Two lovers living their story over and over again for all eternity, but this round we get to watch.
Adam lives in Detroit; Eve lives in Tangiers. In spite of their marriage, they keep to themselves. Eve is always looking for that new discovery and is content to consume ideas; Adam seeks to create but craves reflection, periodically losing faith in “the zombies” that populate the rest of the planet for failing to echo his contributions to art. In his time of need, Eve risks the debilitating effects of travel to be with her Adam is his time of depression, an event that seems to happen every few decades or so. With clean blood in shorter supply in the world, they must remain vigilant to survive – wait, you did know they were vampires, right?
Set slightly in the future, this is primarily a character piece but has surprisingly little plot. What makes this work as a stand-alone film is that it feels familiar, a story is repeated every few decades. It doesn’t matter which one you’re seeing because they are all likely resolved the same way, but it’s an interesting take to see two dead people who live forever in danger due to the rest of the world dying. Adam seems connected to the physical world and relates to music and science, while Eve is in tune with the metaphysical, experiencing the art of words and able to sense the way of things by touch or precognition. You could build an entire series off of these characters interacting with others, but this is their story, and “the zombies” are incidental in their world.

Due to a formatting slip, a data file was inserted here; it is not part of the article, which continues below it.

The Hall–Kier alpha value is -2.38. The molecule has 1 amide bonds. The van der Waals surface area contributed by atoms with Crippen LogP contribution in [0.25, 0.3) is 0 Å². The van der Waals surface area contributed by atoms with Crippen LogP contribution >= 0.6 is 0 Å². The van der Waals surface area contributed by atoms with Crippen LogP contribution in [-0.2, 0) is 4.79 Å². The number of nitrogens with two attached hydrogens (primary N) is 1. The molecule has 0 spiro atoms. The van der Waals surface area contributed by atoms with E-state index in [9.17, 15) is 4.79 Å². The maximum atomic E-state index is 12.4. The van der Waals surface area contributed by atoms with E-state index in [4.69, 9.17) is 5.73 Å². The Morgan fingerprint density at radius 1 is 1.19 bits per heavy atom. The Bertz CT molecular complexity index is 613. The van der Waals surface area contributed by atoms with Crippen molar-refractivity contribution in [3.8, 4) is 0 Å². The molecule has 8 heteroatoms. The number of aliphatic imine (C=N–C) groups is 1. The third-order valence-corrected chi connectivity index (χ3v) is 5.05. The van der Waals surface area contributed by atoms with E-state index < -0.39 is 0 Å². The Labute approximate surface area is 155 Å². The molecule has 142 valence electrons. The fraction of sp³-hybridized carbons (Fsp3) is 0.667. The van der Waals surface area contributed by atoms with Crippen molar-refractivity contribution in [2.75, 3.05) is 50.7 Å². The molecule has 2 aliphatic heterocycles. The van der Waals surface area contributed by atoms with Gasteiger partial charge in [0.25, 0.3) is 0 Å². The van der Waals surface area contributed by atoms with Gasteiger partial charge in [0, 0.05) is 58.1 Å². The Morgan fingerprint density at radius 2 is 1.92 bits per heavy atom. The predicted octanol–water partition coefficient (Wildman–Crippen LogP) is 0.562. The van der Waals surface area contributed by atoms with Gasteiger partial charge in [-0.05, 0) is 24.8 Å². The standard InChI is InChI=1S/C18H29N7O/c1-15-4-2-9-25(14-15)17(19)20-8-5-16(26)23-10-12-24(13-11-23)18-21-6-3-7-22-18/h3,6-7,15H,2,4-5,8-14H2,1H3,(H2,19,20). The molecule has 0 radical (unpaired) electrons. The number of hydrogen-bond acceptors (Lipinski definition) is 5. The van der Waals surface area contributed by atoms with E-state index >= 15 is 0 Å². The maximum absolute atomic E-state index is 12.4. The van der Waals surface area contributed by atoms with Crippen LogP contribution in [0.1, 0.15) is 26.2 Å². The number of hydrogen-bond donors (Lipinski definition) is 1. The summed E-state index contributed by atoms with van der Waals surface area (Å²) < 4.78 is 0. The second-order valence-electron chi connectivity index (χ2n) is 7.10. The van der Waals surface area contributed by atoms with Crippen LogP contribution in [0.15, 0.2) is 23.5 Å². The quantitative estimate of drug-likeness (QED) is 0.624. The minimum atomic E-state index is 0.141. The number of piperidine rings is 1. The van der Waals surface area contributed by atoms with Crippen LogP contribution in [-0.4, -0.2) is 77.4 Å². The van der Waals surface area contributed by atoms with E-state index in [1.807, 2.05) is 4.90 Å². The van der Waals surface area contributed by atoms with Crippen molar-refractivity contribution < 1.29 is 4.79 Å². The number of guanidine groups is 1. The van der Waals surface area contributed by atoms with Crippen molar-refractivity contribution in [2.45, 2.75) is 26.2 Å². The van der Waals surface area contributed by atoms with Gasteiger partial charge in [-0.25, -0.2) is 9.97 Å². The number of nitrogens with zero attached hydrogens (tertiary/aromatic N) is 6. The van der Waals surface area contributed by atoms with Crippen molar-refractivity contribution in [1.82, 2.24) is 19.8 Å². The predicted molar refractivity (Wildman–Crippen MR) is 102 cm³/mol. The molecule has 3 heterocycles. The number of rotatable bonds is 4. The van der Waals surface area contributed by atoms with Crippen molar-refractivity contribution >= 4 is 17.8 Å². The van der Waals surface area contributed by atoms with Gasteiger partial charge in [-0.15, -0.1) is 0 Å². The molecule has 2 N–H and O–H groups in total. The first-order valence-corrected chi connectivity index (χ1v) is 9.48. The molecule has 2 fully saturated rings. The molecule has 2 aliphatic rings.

It’s hard to imagine a pair of actors more perfect for these parts than Tilda Swinton and Tom Hiddleston. Swinton is fair and wears white while Hiddleston is black-haired and dressed dark, perfect opposites drawn together. Anton Yelchin is quickly becoming a favorite chameleon actor, seamless going from vampire slayer in Fright Night to vampire groupie here – you know, when he’s not Checkov in the new Star Trek movies. Mia Wasikowska and John Hurt round out the small cast, adding the societal leech and the great mentor to the list of vampires, but it’s really all about Adam and Eve.
Even though we see them as immortals, these characters are relatable. Mostly free from the constraints of human society, they exist as eternal retirees, creating and loving and feeding as needed. They ask the questions we all ask when we stop worrying about death, money, or the world in general since they have no part in it – and yet it influences them even as they try to influence it. It’s easy to argue the semantics of the vampirism – infected blood shouldn’t affect mystical beings, but it might not do them any good – but as monsters formerly part of humanity critiquing it from the outside, Only Lovers Left Alive as a character study is a fascinating piece of cinema.
(a four skull recommendation out of four)